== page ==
Wednesday, December 3, 2014

Last Few Days in America! Last Few Boat Projects Complete!

Tightening pipe fittings
Attaching hoses
We stayed in San Diego a week longer than originally planned with the hope that we'd complete a few projects that have been on our "to do" list for a long, long time.  The big project was finishing the watermaker.  To avoid distractions, we moved to an anchorage in beautiful Glorietta Bay (which turned out to be a distraction in and of itself!).  We spent 3 days connecting hoses, disconnecting hoses, wrapping plumbing parts with plumbers tape (again), connecting hoses, tightening bolts, running more hoses - well, you get the picture.  And then it was done.  We started up the engine (our watermaker pump is engine driven), and lo-and-behold, we made water!  It truly is magic.  All told, our "easy to install" watermaker took us probably 100 hours to install and was anything but easy, but it is done.  And did I mention, it makes water??!!

On top of the engine compartment, installing the panel
Charlotte 'helping' with the install
Hotel del Coronado
In between connecting hoses and tightening bolts, we explored Glorietta Bay and Coronado Island. The highlight was admiring the beautiful Hotel del Coronado, which was built in the 1880s and is a truly stunning building.  Apparently this was the location for the movie 'Some Like it Hot' with Marilyn Monroe.  They turned on the holiday lights on the hotel for the first time while we were anchored in the bay and we had a perfect view of it from our boat.  Truly magical.  We also enjoyed several lovely walks by the beach, as well as a celebration dinner of fried food (it was only supposed to be drinks and appis, but the US portions are so big!).  As we haven't eaten fried food in many months, it was a bit of a shock to the system.  I'm pretty sure we consumed an entire years fat allocation in one sitting.  But it was good...

Hotel del Coronado by night
Beach outside the hotel
The 128 foot 'America'

After 3 days 'working' in Glorietta Bay, we moved back to the La Playa Anchorage we'd stayed at before.  This is the "weekend anchorage" in San Diego and is situated between 8 yacht clubs.  Needless to say, it is usually a gong show, and this weekend was no exception.  Not only were there about 30 boats in the bay (did I mention the anchorage is very small??), one of them was the 128 foot schooner "America", which is a replica of the boat that won the first America's cup back in 1865.  It was beautiful, but took up a fair amount of space.  Watching them anchor was an experience.  The boat doesn't have an anchor fitted on the front (I guess that would spoil the 'old' look) so they had to throw one over the side - without damaging the boat.  The anchor they used was tiny - our anchor (which is albeit, oversized for our boat) was bigger!  Two guys payed out the chain (with their bare hands) while the boat was driven backwards, and you could just see the burns they were getting. Not the best show of seamanship we've seen...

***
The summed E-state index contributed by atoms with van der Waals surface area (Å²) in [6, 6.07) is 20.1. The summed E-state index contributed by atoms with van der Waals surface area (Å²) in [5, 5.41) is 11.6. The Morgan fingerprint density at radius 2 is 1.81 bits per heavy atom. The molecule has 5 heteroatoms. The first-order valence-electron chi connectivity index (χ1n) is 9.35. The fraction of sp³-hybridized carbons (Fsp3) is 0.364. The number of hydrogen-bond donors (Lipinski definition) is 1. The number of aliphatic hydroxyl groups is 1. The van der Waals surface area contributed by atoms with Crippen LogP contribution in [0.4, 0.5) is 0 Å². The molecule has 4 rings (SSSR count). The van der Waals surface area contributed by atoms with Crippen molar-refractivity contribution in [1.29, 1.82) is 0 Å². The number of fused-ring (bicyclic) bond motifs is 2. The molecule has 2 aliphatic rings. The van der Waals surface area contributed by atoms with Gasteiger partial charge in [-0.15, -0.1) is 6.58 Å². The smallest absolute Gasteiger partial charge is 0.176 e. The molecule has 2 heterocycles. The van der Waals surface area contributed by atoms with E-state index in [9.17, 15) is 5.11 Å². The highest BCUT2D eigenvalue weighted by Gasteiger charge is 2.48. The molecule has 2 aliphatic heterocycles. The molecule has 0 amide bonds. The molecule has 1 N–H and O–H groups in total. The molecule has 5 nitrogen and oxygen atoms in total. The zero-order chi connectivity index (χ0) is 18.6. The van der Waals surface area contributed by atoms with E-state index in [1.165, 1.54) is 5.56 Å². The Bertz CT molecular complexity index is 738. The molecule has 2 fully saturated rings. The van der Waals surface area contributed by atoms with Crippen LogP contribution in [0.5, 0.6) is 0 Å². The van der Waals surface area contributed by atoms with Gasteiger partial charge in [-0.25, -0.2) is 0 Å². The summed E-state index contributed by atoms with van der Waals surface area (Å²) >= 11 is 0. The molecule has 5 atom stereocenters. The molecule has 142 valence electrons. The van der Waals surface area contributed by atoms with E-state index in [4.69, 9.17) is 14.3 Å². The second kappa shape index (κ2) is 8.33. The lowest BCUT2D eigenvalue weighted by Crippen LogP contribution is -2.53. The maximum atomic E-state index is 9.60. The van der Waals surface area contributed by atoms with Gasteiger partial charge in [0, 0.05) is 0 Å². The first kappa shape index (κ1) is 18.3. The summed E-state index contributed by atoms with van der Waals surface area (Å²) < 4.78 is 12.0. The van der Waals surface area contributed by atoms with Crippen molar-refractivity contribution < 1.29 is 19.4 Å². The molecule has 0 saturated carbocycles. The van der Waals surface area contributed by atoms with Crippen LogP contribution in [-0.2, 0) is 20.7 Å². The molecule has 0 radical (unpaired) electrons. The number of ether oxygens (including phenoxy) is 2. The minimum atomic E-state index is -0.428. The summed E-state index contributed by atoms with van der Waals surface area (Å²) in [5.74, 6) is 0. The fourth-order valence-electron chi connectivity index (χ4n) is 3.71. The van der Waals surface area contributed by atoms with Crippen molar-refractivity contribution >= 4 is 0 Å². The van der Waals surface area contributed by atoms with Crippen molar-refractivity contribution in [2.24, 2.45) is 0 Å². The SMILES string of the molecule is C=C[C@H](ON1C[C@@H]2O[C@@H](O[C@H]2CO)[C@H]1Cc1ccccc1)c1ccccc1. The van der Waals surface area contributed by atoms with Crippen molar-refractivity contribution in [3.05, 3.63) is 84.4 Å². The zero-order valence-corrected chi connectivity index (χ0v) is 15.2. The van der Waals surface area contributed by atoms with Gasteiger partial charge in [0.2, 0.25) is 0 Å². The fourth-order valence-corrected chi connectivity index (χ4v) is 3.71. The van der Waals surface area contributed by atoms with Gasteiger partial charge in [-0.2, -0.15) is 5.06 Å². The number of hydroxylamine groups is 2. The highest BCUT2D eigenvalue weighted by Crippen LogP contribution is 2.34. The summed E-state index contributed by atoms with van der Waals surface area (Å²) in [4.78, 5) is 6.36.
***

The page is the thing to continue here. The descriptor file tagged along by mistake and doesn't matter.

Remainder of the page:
The weekend at La Playa was good.  The weather was hot and sunny, and so we actually enjoyed some down time.  I sat in the hammock a couple of days, and Gary stayed still for a few hours too.  Hopefully we'll get to do more of that when we get to Mexico!

We have spent the last few days back at the Southwestern Yacht club.  We finished up our last few boat projects (installing our dingy wheels, oil change, rig check etc) and have completed all the paperwork necessary to clear out of the USA.  We have 2 days to be out of US waters and hope to leave for Ensenada on Thursday, once the storm that is raging outside (yes, it is actually RAINING right now!!) has passed.

Our access to the internet will be non-existent for the next month until we get to La Paz.  We may try to do a few posts using our HF radio, but the posts will be short and without the usual pictures.  Bare with us.  

We are both excited and nervous about the next stage of our voyage.  We are looking forward to the scenery and wildlife, but are naturally apprehensive about the language barrier we'll be facing.  Neither Gary nor I are 'naturals' when it comes to languages and so I expect we'll spend a great deal of time doing hand signals and feeling generally perplexed when spoken to.  But, that is part of the adventure too.  Hopefully we've retained a bit of Spanish from our year of lessons before the trip... time will tell. 

Stay tuned for our next adventures (and misadventures)...

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